Japanese Potters Visit the Smart Museum Ceramic Collection

Potters and Neer_reseized.jpgBy Alice Kain
Study Room Supervisor, Smart Museum of Art

Theaster Gates is currently collaborating with three Japanese potters as part of his Soul Food Pavilion project for Feast. The potters recently travelled to Chicago to make dishes for the soul food ceremonies, which will be held at Theaster's Dorchester Project.

On their recent visit to Chicago the potters, Kouichi Ohara, Haruka Komatsu, and Yoko Matsumoto, were able to spend time with some of the ceramics in the Smart Museum collection. The potters, and Theaster's assistant Marlease Bushnell, were shown examples of Korean ceramics chosen for them by Richard Born, Senior Curator at the Smart. They were also shown a selection of Classical Greek ceramics by Richard Neer, Professor of Humanities and Art History at the University of Chicago. This combination provided an interesting juxtaposition of the familiar --Kouichi was especially knowledgeable about the 12th century Korean pieces-- and the unfamiliar, particularly with the methods used by the Ancient Greek potters. Initially the visit had been scheduled to take place in the Smart museum study room, but the number of ceramics to be shown became far too large for this space! The museum holds a culturally wide and valuable collection of ceramics, many of which are kept in storage and mainly used for research purposes. It was in this museum storage area that the potters were to have an up close encounter with some of these pieces. The potters were excited to have the opportunity to see the dishes and bowls without a glass vitrine.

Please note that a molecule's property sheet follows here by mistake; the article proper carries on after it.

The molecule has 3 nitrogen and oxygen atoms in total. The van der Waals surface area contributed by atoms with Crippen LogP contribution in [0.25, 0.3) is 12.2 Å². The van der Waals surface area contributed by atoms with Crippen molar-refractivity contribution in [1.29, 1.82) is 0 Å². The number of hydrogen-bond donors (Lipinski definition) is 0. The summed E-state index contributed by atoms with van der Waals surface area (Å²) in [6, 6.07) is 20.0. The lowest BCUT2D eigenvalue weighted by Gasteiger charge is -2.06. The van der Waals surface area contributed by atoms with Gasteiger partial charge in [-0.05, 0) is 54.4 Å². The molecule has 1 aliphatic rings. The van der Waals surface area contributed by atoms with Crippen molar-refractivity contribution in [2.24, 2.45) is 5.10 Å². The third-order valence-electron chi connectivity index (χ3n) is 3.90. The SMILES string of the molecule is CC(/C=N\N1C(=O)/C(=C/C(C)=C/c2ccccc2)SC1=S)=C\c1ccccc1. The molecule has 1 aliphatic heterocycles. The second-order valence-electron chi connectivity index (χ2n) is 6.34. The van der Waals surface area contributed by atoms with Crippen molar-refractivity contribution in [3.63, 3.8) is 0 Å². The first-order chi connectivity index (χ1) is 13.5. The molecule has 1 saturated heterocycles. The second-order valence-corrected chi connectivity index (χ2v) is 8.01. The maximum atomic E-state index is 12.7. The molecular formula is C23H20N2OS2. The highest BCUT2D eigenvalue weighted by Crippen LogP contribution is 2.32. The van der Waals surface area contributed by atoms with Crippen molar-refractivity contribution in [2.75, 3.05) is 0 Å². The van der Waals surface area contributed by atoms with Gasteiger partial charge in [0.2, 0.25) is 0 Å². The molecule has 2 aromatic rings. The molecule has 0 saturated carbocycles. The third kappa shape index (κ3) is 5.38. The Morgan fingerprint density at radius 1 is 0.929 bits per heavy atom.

Richard Neer provided an excellent narrative to the Greek pottery on display, explaining the particular method of clay slips and low oxygen firing that produced the familiar black and red figure glazes. A highlight was Richard's demonstration of a popular Greek drinking game. Using the Dionysus wine bowl as an example, he showed the potters how the Ancient Greeks would swirl the last dregs of wine in their cups and then throw them at a target on the wall! The Dionysus bowl particularly caught the potters' imaginations, as the painted eyes on the underside of the cup would have provided a facial mask for the drinker, referring to the God's role as patron to drama as well as winemaking, and also referencing the drinker's mask of inebriation.

After the visit Marlease reported back that Kouichi was particularly honored to have spent time looking at the Korean objects in storage: "Those pots were talking to me, and I would need to spend a whole day with them to hear all that they were saying."

Image: Kouichi Ohara, Haurka Komatsu, Yoko Matsumoto, and Richard Neer examining pottery from the Smart's collection. Photo by Sara Patrello.


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This page contains a single entry by Sarah Beth Mendelsohn published on November 11, 2011 11:03 AM.

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This is an informal curatorial research blog for Feast: Radical Hospitality in Contemporary Art, an exhibition about the meal as a medium for contemporary artists. The exhibition opens at the University of Chicago’s Smart Museum of Art in February 2012.